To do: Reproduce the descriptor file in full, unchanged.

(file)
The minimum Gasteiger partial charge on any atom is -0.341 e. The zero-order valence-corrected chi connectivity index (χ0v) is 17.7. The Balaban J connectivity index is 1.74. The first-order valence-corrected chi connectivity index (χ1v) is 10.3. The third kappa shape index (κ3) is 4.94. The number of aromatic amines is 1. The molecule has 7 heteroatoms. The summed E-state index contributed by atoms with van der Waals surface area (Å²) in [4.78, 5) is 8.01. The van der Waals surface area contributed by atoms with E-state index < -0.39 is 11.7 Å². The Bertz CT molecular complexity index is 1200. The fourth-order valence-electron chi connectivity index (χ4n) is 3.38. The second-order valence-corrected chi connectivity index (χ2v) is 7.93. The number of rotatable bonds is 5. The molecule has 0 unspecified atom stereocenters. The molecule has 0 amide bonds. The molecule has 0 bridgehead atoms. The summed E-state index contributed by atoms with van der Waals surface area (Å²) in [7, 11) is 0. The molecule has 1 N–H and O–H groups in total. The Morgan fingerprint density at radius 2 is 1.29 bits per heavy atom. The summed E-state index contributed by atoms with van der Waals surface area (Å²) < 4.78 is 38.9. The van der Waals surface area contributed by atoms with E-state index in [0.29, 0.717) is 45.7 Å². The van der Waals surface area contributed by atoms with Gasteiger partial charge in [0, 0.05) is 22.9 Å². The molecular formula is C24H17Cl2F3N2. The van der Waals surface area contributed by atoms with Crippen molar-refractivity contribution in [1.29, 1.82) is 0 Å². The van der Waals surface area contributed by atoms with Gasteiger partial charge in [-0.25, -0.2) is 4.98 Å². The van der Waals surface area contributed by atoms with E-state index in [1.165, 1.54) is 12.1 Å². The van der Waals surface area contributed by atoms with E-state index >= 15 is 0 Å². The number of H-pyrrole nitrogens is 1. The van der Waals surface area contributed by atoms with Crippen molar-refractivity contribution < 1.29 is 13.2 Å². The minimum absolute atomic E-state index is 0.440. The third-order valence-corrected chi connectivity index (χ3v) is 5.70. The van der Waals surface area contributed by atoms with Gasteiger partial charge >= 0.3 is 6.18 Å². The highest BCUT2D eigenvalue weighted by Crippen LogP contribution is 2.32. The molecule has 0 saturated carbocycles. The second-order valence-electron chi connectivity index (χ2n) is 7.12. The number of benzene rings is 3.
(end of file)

The minimum Gasteiger partial charge on any atom is -0.341 e. The zero-order valence-corrected chi connectivity index (χ0v) is 17.7. The Balaban J connectivity index is 1.74. The first-order valence-corrected chi connectivity index (χ1v) is 10.3. The third kappa shape index (κ3) is 4.94. The number of aromatic amines is 1. The molecule has 7 heteroatoms. The summed E-state index contributed by atoms with van der Waals surface area (Å²) in [4.78, 5) is 8.01. The van der Waals surface area contributed by atoms with E-state index < -0.39 is 11.7 Å². The Bertz CT molecular complexity index is 1200. The fourth-order valence-electron chi connectivity index (χ4n) is 3.38. The second-order valence-corrected chi connectivity index (χ2v) is 7.93. The number of rotatable bonds is 5. The molecule has 0 unspecified atom stereocenters. The molecule has 0 amide bonds. The molecule has 0 bridgehead atoms. The summed E-state index contributed by atoms with van der Waals surface area (Å²) in [7, 11) is 0. The molecule has 1 N–H and O–H groups in total. The Morgan fingerprint density at radius 2 is 1.29 bits per heavy atom. The summed E-state index contributed by atoms with van der Waals surface area (Å²) < 4.78 is 38.9. The van der Waals surface area contributed by atoms with E-state index in [0.29, 0.717) is 45.7 Å². The van der Waals surface area contributed by atoms with Gasteiger partial charge in [0, 0.05) is 22.9 Å². The molecular formula is C24H17Cl2F3N2. The van der Waals surface area contributed by atoms with Crippen molar-refractivity contribution in [1.29, 1.82) is 0 Å². The van der Waals surface area contributed by atoms with Gasteiger partial charge in [-0.25, -0.2) is 4.98 Å². The van der Waals surface area contributed by atoms with E-state index in [1.165, 1.54) is 12.1 Å². The van der Waals surface area contributed by atoms with E-state index >= 15 is 0 Å². The number of H-pyrrole nitrogens is 1. The van der Waals surface area contributed by atoms with Crippen molar-refractivity contribution < 1.29 is 13.2 Å². The minimum absolute atomic E-state index is 0.440. The third-order valence-corrected chi connectivity index (χ3v) is 5.70. The van der Waals surface area contributed by atoms with Gasteiger partial charge >= 0.3 is 6.18 Å². The highest BCUT2D eigenvalue weighted by Crippen LogP contribution is 2.32. The molecule has 0 saturated carbocycles. The second-order valence-electron chi connectivity index (χ2n) is 7.12. The number of benzene rings is 3.